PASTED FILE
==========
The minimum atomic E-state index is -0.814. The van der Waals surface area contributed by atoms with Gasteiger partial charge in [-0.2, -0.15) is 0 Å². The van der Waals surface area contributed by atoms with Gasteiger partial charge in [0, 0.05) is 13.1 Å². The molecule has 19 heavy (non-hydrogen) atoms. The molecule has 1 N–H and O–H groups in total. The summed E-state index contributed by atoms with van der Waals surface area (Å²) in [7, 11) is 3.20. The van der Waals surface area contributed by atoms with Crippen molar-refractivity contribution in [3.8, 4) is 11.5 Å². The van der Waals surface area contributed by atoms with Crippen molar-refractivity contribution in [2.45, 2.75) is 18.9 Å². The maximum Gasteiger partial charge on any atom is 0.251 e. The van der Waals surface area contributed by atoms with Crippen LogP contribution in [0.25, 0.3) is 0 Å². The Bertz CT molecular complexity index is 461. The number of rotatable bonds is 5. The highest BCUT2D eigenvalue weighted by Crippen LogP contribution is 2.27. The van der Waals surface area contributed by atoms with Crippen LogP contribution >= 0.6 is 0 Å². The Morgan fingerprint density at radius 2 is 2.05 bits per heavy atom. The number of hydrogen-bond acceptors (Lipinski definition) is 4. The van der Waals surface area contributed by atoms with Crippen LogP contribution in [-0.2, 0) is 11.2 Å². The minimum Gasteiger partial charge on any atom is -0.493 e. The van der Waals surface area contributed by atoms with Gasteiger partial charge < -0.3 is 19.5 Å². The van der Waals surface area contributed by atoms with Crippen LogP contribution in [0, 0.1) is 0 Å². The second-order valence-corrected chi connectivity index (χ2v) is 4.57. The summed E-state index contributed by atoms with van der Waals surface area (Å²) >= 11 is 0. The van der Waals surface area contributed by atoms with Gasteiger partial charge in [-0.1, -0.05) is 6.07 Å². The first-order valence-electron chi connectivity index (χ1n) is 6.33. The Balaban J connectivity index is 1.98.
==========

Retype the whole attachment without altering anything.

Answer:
The minimum atomic E-state index is -0.814. The van der Waals surface area contributed by atoms with Gasteiger partial charge in [-0.2, -0.15) is 0 Å². The van der Waals surface area contributed by atoms with Gasteiger partial charge in [0, 0.05) is 13.1 Å². The molecule has 19 heavy (non-hydrogen) atoms. The molecule has 1 N–H and O–H groups in total. The summed E-state index contributed by atoms with van der Waals surface area (Å²) in [7, 11) is 3.20. The van der Waals surface area contributed by atoms with Crippen molar-refractivity contribution in [3.8, 4) is 11.5 Å². The van der Waals surface area contributed by atoms with Crippen molar-refractivity contribution in [2.45, 2.75) is 18.9 Å². The maximum Gasteiger partial charge on any atom is 0.251 e. The van der Waals surface area contributed by atoms with Crippen LogP contribution in [0.25, 0.3) is 0 Å². The Bertz CT molecular complexity index is 461. The number of rotatable bonds is 5. The highest BCUT2D eigenvalue weighted by Crippen LogP contribution is 2.27. The van der Waals surface area contributed by atoms with Crippen LogP contribution >= 0.6 is 0 Å². The Morgan fingerprint density at radius 2 is 2.05 bits per heavy atom. The number of hydrogen-bond acceptors (Lipinski definition) is 4. The van der Waals surface area contributed by atoms with Crippen LogP contribution in [-0.2, 0) is 11.2 Å². The minimum Gasteiger partial charge on any atom is -0.493 e. The van der Waals surface area contributed by atoms with Gasteiger partial charge < -0.3 is 19.5 Å². The van der Waals surface area contributed by atoms with Crippen LogP contribution in [0, 0.1) is 0 Å². The second-order valence-corrected chi connectivity index (χ2v) is 4.57. The summed E-state index contributed by atoms with van der Waals surface area (Å²) >= 11 is 0. The van der Waals surface area contributed by atoms with Gasteiger partial charge in [-0.1, -0.05) is 6.07 Å². The first-order valence-electron chi connectivity index (χ1n) is 6.33. The Balaban J connectivity index is 1.98.